A winter waterspout, also known as a snow devil, an icespout, an ice devil, a snonado, or a snowspout, is an extremely rare instance of a waterspout forming under the base of a snow squall. The term "winter waterspout" is used to differentiate between the common warm season waterspout and this rare winter season event. Very little is known about this phenomenon and only six known pictures of this event exist to date, four of which were taken in Ontario, Canada. There are a couple of critical criteria for the formation of a winter waterspout. Extremely cold temperatures need to be present over a body of warm water enough to produce fog resembling steam above the water's surface; this requires a 19°C (34°F) temperature difference between the water and the invading surface air mass. Like the more efficient lake-effect snow events, winds focusing down the axis of long lakes enhance wind convergence and likely enhance their development.

Waterspouts have long been recognized as serious marine hazards. Stronger waterspouts are usually quite dangerous, posing threats to ships, planes, helicopters, and swimmers. It is recommended to keep a considerable distance from these phenomena, and to always be on alert through weather reports. The United States National Weather Service will often issue special marine warnings when waterspouts are likely or have been sighted over coastal waters, or tornado warnings when waterspouts are expected to move onshore. When close to shorelines, waterspouts can devastate nearby coral reefs and marine organisms close to the surface.
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Rainforest, What Is That?

Rainforests are forests characterized by high rainfall, with definitions based on a minimum normal annual rainfall of 1750-2000 mm (68-78 inches). The monsoon trough, alternatively known as the intertropical convergence zone, plays a significant role in creating the climatic conditions necessary for the Earth's tropical rainforests.
Around 40% to 75% of all biotic species are indigenous to the rainforests. It has been estimated that there may be many millions of species of plants, insects and microorganisms still undiscovered in tropical rainforests. Tropical rainforests have been called the "jewels of the Earth" and the "world's largest pharmacy", because over one quarter of natural medicines have been discovered there. Rainforests are also responsible for 28% of the world's oxygen turnover, sometimes misnamed oxygen production,processing it through photosynthesis from carbon dioxide and consuming it through respiration.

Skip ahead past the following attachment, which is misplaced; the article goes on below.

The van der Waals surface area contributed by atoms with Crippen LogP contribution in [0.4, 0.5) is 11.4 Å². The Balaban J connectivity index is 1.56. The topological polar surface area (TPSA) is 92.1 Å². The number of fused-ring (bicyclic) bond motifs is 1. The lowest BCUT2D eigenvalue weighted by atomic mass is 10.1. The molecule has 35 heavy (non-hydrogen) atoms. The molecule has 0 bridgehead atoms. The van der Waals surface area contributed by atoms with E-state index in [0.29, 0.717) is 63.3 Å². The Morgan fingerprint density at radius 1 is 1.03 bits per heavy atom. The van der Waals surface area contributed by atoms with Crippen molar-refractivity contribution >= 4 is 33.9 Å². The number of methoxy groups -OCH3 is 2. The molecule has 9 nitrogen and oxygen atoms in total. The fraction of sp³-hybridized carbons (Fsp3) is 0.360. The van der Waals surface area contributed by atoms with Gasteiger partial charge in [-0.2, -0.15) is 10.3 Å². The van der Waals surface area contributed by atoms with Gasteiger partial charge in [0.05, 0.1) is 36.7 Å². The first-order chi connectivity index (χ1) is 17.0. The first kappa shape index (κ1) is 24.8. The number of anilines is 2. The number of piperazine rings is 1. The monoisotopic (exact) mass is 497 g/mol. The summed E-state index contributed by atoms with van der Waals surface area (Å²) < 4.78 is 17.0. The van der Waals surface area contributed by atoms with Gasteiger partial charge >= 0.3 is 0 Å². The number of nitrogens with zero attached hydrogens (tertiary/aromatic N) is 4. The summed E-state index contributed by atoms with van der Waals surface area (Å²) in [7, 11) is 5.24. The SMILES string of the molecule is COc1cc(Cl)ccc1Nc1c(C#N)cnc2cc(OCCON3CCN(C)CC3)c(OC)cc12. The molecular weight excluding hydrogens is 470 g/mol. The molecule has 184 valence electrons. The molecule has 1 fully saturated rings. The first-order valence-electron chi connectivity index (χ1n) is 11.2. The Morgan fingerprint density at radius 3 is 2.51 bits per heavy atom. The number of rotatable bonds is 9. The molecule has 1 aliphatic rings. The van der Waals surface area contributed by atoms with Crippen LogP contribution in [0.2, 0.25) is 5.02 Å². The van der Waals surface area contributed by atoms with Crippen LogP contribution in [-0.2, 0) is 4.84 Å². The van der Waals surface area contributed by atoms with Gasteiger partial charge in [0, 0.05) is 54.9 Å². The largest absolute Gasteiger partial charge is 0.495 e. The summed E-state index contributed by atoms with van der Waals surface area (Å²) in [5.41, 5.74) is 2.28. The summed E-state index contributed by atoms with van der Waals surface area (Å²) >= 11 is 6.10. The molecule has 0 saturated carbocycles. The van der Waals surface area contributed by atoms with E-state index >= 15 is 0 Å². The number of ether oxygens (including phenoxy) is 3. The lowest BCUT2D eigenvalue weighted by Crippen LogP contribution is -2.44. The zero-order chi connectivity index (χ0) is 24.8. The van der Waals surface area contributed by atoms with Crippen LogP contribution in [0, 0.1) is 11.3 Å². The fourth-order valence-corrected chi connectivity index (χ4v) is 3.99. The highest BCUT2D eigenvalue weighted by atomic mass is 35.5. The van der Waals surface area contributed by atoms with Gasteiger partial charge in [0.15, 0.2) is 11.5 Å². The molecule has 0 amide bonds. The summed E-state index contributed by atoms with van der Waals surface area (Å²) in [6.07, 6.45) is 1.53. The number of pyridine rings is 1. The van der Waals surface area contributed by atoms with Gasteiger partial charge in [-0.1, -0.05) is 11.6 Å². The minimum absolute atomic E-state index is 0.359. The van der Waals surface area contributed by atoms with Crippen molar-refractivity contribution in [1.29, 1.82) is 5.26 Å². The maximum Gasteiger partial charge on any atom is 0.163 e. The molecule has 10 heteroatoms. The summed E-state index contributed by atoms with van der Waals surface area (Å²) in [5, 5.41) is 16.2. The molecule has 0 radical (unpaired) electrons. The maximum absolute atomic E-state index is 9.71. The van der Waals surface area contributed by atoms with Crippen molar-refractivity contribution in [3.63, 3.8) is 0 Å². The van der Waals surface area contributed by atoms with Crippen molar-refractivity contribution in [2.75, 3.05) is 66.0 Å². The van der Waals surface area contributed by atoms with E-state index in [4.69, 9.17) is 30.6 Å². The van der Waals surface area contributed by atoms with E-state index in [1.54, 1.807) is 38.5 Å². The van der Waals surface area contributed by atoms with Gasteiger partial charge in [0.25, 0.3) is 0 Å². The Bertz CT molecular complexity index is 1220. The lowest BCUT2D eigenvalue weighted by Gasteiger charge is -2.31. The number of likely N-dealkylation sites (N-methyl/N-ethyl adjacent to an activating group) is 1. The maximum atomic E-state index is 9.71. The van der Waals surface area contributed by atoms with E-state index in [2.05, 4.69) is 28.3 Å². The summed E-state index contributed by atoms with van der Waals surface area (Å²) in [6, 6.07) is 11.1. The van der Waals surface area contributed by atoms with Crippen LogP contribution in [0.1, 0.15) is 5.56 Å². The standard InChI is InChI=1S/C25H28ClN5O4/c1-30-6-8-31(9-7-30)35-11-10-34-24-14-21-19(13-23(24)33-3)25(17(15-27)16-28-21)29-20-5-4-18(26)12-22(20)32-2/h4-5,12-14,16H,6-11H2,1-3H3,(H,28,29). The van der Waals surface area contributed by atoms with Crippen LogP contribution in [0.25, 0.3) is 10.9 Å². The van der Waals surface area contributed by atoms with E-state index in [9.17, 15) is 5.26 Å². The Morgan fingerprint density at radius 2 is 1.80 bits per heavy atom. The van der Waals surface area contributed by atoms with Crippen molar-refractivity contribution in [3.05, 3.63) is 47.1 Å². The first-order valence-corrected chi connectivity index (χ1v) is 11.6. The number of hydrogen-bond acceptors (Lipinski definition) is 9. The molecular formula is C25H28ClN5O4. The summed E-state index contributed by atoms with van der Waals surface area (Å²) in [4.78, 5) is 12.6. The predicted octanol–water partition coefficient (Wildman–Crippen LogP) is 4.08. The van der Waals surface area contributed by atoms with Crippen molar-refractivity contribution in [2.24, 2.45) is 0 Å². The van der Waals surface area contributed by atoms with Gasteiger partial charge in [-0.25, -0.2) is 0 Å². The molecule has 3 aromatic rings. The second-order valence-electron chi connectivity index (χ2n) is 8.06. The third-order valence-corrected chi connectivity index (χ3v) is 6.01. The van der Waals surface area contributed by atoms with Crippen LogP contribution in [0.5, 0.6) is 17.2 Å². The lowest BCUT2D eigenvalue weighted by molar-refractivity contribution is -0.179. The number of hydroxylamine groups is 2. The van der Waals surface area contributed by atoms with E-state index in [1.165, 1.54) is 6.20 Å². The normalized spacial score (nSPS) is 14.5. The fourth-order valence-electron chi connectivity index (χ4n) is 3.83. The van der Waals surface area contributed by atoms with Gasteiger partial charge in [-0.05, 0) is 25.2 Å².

The undergrowth in a rainforest is restricted in many areas by the poor penetration of sunlight to ground level. This makes it easy to walk through undisturbed, mature rainforest. If the leaf canopy is destroyed or thinned, the ground beneath is soon colonized by a dense, tangled growth of vines, shrubs and small trees, called a jungle. There are two types of rainforest, tropical rainforest and temperate rainforest.

Many of the world's rainforests are associated with the location of the monsoon trough, also known as the intertropical convergence zone. Tropical rainforests are rainforests in the tropics, found in the equatorial zone (between the Tropic of Cancer and Tropic of Capricorn). Tropical rainforest is present in Southeast Asia (from Myanmar (Burma) to Philippines, Indonesia, Malaysia, Papua New Guinea and northeastern Australia), Sri Lanka, sub-Saharan Africa from Cameroon to the Congo (Congo Rainforest), South America (e.g. the Amazon Rainforest), Central America (e.g. Bosawás, southern Yucatán Peninsula-El Peten-Belize-Calakmul), and on many of the Pacific Islands (such as Hawaiiʻi). Tropical rainforests have been called the "Earth's lungs", although it is now known that rainforests contribute little net oxygen addition to the atmosphere through photosynthesis.

Temperate rainforests are rainforests in temperate regions. They occur in North America (in the Pacific Northwest, the British Columbia Coast and in the inland rainforest of the Rocky Mountain Trench east of Prince George), in Europe (parts of the British Isles such as the coastal areas of Ireland and Scotland, southern Norway, parts of the western Balkans along the Adriatic coast, as well as in the North West of Spain and coastal areas of the eastern Black Sea, including Georgia and coastal Turkey), in East Asia (in southern China, Taiwan, much of Japan and Korea, and on Sakhalin Island and the adjacent Russian Far East coast), in South America (southern Chile) and also in Australia and New Zealand.